Ryan Tannehill says he doesn't think it's his job to mentor rookie QB Malik Willis

·3-min read

At some point, a veteran quarterback will figure out the right answer — the one that will pacify everyone — to the predictable question when his team drafts a quarterback.

Here's what happens practically every year. Team drafts a quarterback. Veteran starter is asked about mentoring the rookie. The veteran tells the truth, and social media rips him for it.

It's not fair that Tennessee Titans quarterback Ryan Tannehill was trending on social media shortly after he was asked about mentoring third-round pick Malik Willis.

"I don't think it's my job to mentor him. If he learns from me along the way, that's a great thing," Tannehill told the Nashville media.

That ignited a debate everyone has about the same time every year.

Ryan Tannehill speaks his mind about mentoring a rookie

Tannehill wasn't being rude when he said what he did.

It's just not part of his job description to mentor someone there to take his job.

Tannehill has a lot on his plate. As the quarterback of a playoff team, he gets way more credit or blame than he deserves based on how the Titans are doing. He plays a complex position and doesn't have too many years to do it. He also has to worry about others trying to get his job. There are only 32 of them.

Tannehill said as part of his answer, "We're competing against each other," and he's not really wrong.

Titans quarterback Ryan Tannehill has been the team's starter since he took the job from Marcus Mariota. (Photo by Wesley Hitt/Getty Images)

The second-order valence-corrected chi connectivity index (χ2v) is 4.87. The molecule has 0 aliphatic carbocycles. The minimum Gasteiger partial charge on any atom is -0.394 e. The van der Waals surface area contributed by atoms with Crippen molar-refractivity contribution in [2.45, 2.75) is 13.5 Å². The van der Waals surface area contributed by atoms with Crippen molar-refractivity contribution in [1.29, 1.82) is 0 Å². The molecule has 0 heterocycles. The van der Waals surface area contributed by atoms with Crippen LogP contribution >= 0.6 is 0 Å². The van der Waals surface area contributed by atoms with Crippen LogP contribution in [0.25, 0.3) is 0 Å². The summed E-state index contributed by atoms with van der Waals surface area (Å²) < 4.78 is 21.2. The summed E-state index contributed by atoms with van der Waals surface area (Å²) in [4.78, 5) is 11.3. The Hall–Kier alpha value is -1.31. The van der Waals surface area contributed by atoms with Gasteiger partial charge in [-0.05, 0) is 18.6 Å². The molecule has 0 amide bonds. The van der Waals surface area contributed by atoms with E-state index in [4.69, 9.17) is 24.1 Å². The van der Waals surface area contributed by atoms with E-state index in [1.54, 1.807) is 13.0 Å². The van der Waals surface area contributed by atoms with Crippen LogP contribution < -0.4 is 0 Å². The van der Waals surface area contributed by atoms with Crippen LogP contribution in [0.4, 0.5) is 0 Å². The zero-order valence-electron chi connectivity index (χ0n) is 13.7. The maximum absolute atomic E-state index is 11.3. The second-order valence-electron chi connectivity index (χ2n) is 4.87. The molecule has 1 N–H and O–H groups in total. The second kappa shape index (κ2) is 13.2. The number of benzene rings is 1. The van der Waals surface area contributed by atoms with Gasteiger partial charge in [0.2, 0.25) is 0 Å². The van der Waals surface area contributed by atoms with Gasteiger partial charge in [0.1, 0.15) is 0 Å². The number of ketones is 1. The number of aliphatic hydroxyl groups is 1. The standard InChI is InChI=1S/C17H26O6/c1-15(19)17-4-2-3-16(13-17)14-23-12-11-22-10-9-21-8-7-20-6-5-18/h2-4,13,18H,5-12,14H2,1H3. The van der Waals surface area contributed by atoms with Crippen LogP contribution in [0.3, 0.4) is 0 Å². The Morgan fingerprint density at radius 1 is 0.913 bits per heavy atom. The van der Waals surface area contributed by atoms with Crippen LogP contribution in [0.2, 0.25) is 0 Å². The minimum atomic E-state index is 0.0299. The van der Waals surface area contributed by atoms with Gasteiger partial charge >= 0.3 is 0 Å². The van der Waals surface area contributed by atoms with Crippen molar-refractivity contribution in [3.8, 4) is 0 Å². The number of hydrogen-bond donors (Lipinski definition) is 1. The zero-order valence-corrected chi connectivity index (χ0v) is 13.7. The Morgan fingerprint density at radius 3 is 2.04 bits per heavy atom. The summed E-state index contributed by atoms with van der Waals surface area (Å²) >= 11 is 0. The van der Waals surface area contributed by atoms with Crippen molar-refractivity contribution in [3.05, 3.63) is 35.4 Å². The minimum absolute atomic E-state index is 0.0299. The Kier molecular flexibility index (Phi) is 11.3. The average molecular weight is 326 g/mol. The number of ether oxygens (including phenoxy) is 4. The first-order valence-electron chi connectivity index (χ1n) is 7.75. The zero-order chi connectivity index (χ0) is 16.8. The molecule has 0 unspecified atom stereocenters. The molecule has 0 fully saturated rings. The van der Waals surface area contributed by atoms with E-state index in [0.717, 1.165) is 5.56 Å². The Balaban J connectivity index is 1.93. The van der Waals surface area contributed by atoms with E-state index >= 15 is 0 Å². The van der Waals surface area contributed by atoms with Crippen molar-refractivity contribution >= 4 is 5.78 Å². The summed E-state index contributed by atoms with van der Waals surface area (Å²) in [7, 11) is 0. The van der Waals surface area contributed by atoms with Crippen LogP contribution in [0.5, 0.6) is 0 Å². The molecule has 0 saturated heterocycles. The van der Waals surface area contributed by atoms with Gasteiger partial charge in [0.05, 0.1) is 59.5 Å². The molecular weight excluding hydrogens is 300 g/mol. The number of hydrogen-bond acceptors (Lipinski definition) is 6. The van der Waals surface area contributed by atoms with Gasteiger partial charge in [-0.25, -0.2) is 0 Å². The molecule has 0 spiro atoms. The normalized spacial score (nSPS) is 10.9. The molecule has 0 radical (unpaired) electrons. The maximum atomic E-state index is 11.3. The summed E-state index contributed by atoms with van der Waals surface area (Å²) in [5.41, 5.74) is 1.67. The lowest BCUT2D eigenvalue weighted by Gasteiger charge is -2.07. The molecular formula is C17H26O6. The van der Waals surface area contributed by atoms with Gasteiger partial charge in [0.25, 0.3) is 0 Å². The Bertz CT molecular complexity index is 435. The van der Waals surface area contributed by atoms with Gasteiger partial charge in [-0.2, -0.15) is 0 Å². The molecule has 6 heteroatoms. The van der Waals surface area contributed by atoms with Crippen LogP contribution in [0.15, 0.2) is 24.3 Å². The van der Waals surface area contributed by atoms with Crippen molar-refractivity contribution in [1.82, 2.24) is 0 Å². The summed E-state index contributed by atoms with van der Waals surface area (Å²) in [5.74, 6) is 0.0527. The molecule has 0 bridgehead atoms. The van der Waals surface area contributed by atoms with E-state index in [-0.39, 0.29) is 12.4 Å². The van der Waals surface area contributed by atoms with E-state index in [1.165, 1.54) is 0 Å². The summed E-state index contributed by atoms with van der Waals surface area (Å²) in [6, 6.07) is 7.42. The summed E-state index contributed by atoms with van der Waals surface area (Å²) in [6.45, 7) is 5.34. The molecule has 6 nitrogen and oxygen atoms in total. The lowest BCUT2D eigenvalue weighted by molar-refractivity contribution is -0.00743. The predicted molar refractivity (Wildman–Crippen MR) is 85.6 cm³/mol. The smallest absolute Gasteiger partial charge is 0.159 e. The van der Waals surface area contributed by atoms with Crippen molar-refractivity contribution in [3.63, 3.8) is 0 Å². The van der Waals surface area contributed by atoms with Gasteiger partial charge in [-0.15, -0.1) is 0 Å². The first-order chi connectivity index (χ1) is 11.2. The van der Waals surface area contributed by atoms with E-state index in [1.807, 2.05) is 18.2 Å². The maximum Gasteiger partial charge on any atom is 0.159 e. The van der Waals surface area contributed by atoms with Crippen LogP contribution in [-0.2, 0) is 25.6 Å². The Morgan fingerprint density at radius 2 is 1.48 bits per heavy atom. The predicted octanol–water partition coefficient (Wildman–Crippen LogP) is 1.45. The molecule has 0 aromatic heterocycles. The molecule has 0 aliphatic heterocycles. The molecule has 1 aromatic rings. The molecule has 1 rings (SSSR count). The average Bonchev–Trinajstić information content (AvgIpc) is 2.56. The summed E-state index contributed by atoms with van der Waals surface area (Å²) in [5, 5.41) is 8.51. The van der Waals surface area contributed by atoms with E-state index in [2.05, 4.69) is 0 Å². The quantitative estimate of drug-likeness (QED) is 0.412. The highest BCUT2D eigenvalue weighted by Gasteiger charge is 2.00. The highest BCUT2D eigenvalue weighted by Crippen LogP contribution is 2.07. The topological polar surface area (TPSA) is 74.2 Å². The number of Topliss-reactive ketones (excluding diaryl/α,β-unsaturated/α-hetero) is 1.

Titans quarterback Ryan Tannehill has been the team's starter since he took the job from Marcus Mariota. (Photo by Wesley Hitt/Getty Images)

Others have said they won't mentor rookies

Willis should want Tannehill's job. If he didn't, he probably isn't the competitor the Titans thought when they took him with the 86th pick. Tannehill knows that. Everyone does.

Willis was considered to be a first-round prospect for much of the lead-up to the draft, but slipped to the third round. The Titans pounced when he fell to them. Tannehill is 33 years old, will be 34 before the 2022 season is done, and the Titans don't want to get caught without a replacement option when it's time to move on from Tannehill.

The Titans weren't wrong to draft Willis, an exciting prospect who can develop into a starter. Tannehill wasn't wrong to politely say he didn't plan to mentor Willis. The Titans list 24 coaches on their website. One or more of them will be charged with bringing Willis along.

When Brett Favre said he didn't plan to mentor Aaron Rodgers more than a decade ago, that led to every quarterback being asked about it. Veterans like Eli Manning, Ben Roethlisberger and Joe Flacco have had some version of the same answer: They have a job and it's not to mentor a rookie. It's also fair to point out that in no other walk of life would someone, whose very lucrative job can be taken at practically any time, be expected to lift up someone who was just hired to replace them.

For an NFL quarterback, who already has untold responsibilities, being a mentor is expected by some. Tannehill will presumably be a good teammate to Willis. He just won't coach him. The Titans pay others to do that job.